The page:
Conde Nast Media Group Preps for Layoffs

Corporate Sales Group Under Richard Beckman Numbers 135 Staffers

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NEW YORK ( -- Conde Nast is planning cuts as soon as this week to Richard Beckman's Conde Nast Media Group, which handles more than 80% of the company's revenue.

Richard Beckman
Richard Beckman
The group and Mr. Beckman, who has been its president since it was formed in 2004, take the lead on big corporate marketing programs and contracts with advertisers that buy across three or more Conde titles. The staff numbers about 135 people in departments including creative services, production, marketing and sales. Sales is seen as the safest department at the moment. Conde Nast magazines collected nearly $3.2 billion in ad revenue last year, according to Publishers Information Bureau figures based on openly quoted rates, of which 80% comprises $2.5 billion.

The Media Group has less work on its hand this year in the absence of Fashion Rocks, its biggest program, which is on hiatus for 2009. Mr. Beckman's role atop the Media Group was also recently questioned when Conde considered him to take over Parade Publications, a sibling within Conde parent Advance Publications.

"We are continuing to manage our business in the challenging times," a spokeswoman said, declining to elaborate.

Conde Nast, which publishes prominent magazines including Vogue and Glamour, has dealt with the same business pressures afflicting every magazine publisher these days. It made 5% cuts last fall. It shut down Domino magazine in January despite a rather enthusiastic base of readers, scaled back Men's Vogue to a twice-a-year supplement in October, cut Portfolio's frequency and staff that same month, and closed Golf for Women last July. (Plenty of other companies have made similar staff cuts and closed magazines.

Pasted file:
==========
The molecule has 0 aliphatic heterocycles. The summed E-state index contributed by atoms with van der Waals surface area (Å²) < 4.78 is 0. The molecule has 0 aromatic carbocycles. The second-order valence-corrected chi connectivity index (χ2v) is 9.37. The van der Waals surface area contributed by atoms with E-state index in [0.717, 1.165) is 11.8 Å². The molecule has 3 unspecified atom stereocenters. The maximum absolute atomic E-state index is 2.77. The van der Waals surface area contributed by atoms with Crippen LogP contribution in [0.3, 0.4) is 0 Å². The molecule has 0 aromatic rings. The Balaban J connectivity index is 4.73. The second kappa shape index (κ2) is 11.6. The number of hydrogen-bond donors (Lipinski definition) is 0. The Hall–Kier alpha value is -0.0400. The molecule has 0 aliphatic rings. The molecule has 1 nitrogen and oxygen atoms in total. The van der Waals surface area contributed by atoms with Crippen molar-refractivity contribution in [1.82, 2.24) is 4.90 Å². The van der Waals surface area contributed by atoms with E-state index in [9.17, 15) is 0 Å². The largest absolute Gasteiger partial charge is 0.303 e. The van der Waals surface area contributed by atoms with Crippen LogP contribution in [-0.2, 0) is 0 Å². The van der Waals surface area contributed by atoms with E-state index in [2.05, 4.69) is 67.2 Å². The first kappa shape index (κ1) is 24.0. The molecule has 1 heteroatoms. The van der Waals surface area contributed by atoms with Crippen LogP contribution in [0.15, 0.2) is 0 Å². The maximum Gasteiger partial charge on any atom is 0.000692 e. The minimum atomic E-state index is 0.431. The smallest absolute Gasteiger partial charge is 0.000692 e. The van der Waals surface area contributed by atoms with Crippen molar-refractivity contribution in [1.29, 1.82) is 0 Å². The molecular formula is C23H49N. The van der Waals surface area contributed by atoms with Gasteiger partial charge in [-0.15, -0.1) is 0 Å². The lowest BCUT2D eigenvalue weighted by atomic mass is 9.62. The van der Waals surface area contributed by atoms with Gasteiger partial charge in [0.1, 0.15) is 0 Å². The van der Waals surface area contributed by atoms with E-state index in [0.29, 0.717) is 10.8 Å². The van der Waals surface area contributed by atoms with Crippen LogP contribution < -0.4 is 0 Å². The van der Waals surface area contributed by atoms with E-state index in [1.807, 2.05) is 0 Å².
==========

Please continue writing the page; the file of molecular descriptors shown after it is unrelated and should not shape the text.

Conde Nast CEO Charles Townsend warned staffers in a memo almost two weeks ago that more cuts were coming. "Unavoidably, as the downturn extends, we have to make additional difficult decisions to manage costs and ensure our financial well-being," he wrote. "These decisions involve all of us."

Ad pages are down all over the business, but no less at Conde. First-quarter ad pages fell 34.4% at Allure, 46.9% at Architectural Digest, 25.7% at Bon Appetit, 33.4% at Conde Nast Traveler, 60% at Conde Nast Portfolio (with one fewer issue than in the first quarter of 2008), 14.2% at Cookie, 32% at Details, 22.3% at Glamour, 26.5% at Golf Digest, 32.6% at GQ, 41.6% at Gourmet, 33.5% at Lucky, 17.5% at Self, 41.4% at Teen Vogue, 32.4% at Vanity Fair, 28.5% at Vogue, 40.3% at W and 56.8% at Wired, according to statistics gathered by Media Industry Newsletter. The New Yorker's ad pages this year through the weekly's March 16 issue fell 31.1%. Conde's Golf World, on the other hand, has posted a 9.8% ad-page increase this year through its March 16 issue.

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